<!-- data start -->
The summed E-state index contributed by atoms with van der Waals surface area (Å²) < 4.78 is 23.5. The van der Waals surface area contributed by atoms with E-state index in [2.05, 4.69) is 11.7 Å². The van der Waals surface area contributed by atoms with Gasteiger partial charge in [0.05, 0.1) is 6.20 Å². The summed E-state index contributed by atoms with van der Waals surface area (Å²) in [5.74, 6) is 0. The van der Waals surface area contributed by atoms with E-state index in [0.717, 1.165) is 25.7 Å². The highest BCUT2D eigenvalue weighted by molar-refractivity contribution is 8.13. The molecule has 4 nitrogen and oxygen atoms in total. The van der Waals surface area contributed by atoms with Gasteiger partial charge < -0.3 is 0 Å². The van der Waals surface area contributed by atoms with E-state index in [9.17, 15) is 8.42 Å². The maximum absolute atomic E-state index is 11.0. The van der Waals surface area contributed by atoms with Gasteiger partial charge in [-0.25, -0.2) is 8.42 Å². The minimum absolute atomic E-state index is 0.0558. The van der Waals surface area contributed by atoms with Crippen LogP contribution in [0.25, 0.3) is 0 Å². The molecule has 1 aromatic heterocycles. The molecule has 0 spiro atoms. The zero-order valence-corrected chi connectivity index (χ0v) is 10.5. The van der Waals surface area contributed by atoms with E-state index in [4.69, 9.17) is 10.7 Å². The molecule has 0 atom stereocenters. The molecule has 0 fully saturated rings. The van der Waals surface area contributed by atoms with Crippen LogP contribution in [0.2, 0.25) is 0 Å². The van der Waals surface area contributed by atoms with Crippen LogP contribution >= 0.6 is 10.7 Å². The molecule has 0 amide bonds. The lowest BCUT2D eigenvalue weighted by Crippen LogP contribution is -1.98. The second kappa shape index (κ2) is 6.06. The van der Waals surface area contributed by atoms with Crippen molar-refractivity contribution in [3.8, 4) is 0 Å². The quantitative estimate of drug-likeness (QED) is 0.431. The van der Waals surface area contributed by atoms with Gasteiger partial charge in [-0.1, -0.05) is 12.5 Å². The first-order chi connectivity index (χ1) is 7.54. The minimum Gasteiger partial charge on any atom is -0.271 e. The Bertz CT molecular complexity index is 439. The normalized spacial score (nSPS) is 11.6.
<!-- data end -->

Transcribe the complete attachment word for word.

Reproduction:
The summed E-state index contributed by atoms with van der Waals surface area (Å²) < 4.78 is 23.5. The van der Waals surface area contributed by atoms with E-state index in [2.05, 4.69) is 11.7 Å². The van der Waals surface area contributed by atoms with Gasteiger partial charge in [0.05, 0.1) is 6.20 Å². The summed E-state index contributed by atoms with van der Waals surface area (Å²) in [5.74, 6) is 0. The van der Waals surface area contributed by atoms with E-state index in [0.717, 1.165) is 25.7 Å². The highest BCUT2D eigenvalue weighted by molar-refractivity contribution is 8.13. The molecule has 4 nitrogen and oxygen atoms in total. The van der Waals surface area contributed by atoms with Gasteiger partial charge < -0.3 is 0 Å². The van der Waals surface area contributed by atoms with E-state index in [9.17, 15) is 8.42 Å². The maximum absolute atomic E-state index is 11.0. The van der Waals surface area contributed by atoms with Gasteiger partial charge in [-0.25, -0.2) is 8.42 Å². The minimum absolute atomic E-state index is 0.0558. The van der Waals surface area contributed by atoms with Crippen LogP contribution in [0.25, 0.3) is 0 Å². The molecule has 1 aromatic heterocycles. The molecule has 0 spiro atoms. The zero-order valence-corrected chi connectivity index (χ0v) is 10.5. The van der Waals surface area contributed by atoms with E-state index in [4.69, 9.17) is 10.7 Å². The molecule has 0 atom stereocenters. The molecule has 0 fully saturated rings. The van der Waals surface area contributed by atoms with Crippen LogP contribution in [0.2, 0.25) is 0 Å². The van der Waals surface area contributed by atoms with Crippen LogP contribution >= 0.6 is 10.7 Å². The molecule has 0 amide bonds. The lowest BCUT2D eigenvalue weighted by Crippen LogP contribution is -1.98. The second kappa shape index (κ2) is 6.06. The van der Waals surface area contributed by atoms with Crippen molar-refractivity contribution in [3.8, 4) is 0 Å². The quantitative estimate of drug-likeness (QED) is 0.431. The van der Waals surface area contributed by atoms with Gasteiger partial charge in [-0.1, -0.05) is 12.5 Å². The first-order chi connectivity index (χ1) is 7.54. The minimum Gasteiger partial charge on any atom is -0.271 e. The Bertz CT molecular complexity index is 439. The normalized spacial score (nSPS) is 11.6.